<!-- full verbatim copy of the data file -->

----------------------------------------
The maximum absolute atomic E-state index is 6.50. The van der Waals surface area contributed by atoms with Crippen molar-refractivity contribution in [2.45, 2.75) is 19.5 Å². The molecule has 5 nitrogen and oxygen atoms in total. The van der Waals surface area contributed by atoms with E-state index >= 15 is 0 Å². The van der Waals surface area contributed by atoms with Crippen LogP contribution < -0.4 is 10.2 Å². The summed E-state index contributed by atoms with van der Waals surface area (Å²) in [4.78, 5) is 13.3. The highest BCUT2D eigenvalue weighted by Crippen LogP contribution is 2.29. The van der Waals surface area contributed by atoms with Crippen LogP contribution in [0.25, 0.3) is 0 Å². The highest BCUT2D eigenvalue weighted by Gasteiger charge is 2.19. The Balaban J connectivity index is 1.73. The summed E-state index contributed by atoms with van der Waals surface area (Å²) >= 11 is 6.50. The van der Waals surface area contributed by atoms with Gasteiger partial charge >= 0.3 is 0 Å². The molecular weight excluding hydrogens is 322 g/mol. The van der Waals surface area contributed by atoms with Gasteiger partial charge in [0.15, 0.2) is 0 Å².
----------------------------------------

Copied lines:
The maximum absolute atomic E-state index is 6.50. The van der Waals surface area contributed by atoms with Crippen molar-refractivity contribution in [2.45, 2.75) is 19.5 Å². The molecule has 5 nitrogen and oxygen atoms in total. The van der Waals surface area contributed by atoms with E-state index >= 15 is 0 Å². The van der Waals surface area contributed by atoms with Crippen LogP contribution < -0.4 is 10.2 Å². The summed E-state index contributed by atoms with van der Waals surface area (Å²) in [4.78, 5) is 13.3. The highest BCUT2D eigenvalue weighted by Crippen LogP contribution is 2.29. The van der Waals surface area contributed by atoms with Crippen LogP contribution in [0.25, 0.3) is 0 Å². The highest BCUT2D eigenvalue weighted by Gasteiger charge is 2.19. The Balaban J connectivity index is 1.73. The summed E-state index contributed by atoms with van der Waals surface area (Å²) >= 11 is 6.50. The van der Waals surface area contributed by atoms with Gasteiger partial charge >= 0.3 is 0 Å². The molecular weight excluding hydrogens is 322 g/mol. The van der Waals surface area contributed by atoms with Gasteiger partial charge in [0.15, 0.2) is 0 Å².